Jewish demography would have looked different had there been a Jewish state for those endeavoring to escape Nazi annihilation. Pre-1939 world Jewry numbered 17 million; post World War II the number decreased to 11 million. Today, according to the Hebrew University’s demographer Prof. Sergio DellaPergola and the Pew Research Center, European Jewry numbers just over one million.
As we witness an unprecedented rise in antisemitism, especially in Europe, there is no evading remembering the past. Should we be surprised at the distinctly uncomfortable atmosphere in which the European Jewish communities find themselves at this time? Yes it is very positive that 2,000 people (including many non-Jews) came out onto the streets in Berlin donning kippot last month, but 2,000 out of a population of more than 3.7 million is not very impressive.
Coupled with the UK Labour Party leader Jeremy Corbyn’s acceptance of antisemitism in his party, the future for Jews in Europe is questionable.
It is against this background that Israel must retain strength and security. But how do we define security? Is it only in military terms?
What about the significance of the support for Israel from our brethren in the Diaspora?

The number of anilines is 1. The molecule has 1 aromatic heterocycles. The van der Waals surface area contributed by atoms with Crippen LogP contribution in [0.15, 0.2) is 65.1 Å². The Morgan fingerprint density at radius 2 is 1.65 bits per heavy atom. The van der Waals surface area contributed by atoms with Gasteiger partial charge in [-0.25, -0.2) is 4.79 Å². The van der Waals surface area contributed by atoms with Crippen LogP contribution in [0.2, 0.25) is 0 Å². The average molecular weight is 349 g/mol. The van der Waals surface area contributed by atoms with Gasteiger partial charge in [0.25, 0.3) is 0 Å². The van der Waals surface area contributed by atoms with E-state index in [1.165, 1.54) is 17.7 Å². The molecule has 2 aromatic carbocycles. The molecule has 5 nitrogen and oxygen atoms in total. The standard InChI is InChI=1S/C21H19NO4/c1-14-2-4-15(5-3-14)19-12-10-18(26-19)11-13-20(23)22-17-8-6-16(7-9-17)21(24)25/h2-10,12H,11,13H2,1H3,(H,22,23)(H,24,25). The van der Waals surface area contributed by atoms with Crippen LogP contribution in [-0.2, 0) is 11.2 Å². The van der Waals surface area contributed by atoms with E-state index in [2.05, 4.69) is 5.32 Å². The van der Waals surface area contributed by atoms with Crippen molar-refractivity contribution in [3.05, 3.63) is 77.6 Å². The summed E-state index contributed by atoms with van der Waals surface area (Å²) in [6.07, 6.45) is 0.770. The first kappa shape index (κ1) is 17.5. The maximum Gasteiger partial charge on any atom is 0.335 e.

A GLANCE at university campuses worldwide provokes the gravest of anxieties. Whereas the Arabs have invested billions in projecting an anti-Israel view, we, the Jewish people, have failed dismally in instilling in our Jewish students support, knowledge and appreciation of the one Jewish state. At best, there are those who are simply turning away; at worst, too many who are buying into the Palestinian narrative emerging as activists against Israel.
Michael Steinhardt and Charles Bronfman initiated the successful Birthright (Taglit) program 19 years ago, enabling young adults to experience a 10- day visit to Israel free of charge. Now we must offer pre-university potential leaders the opportunity to come here for a two-to-three-month training and educational Israel experience. Universities are the breeding ground for future leadership.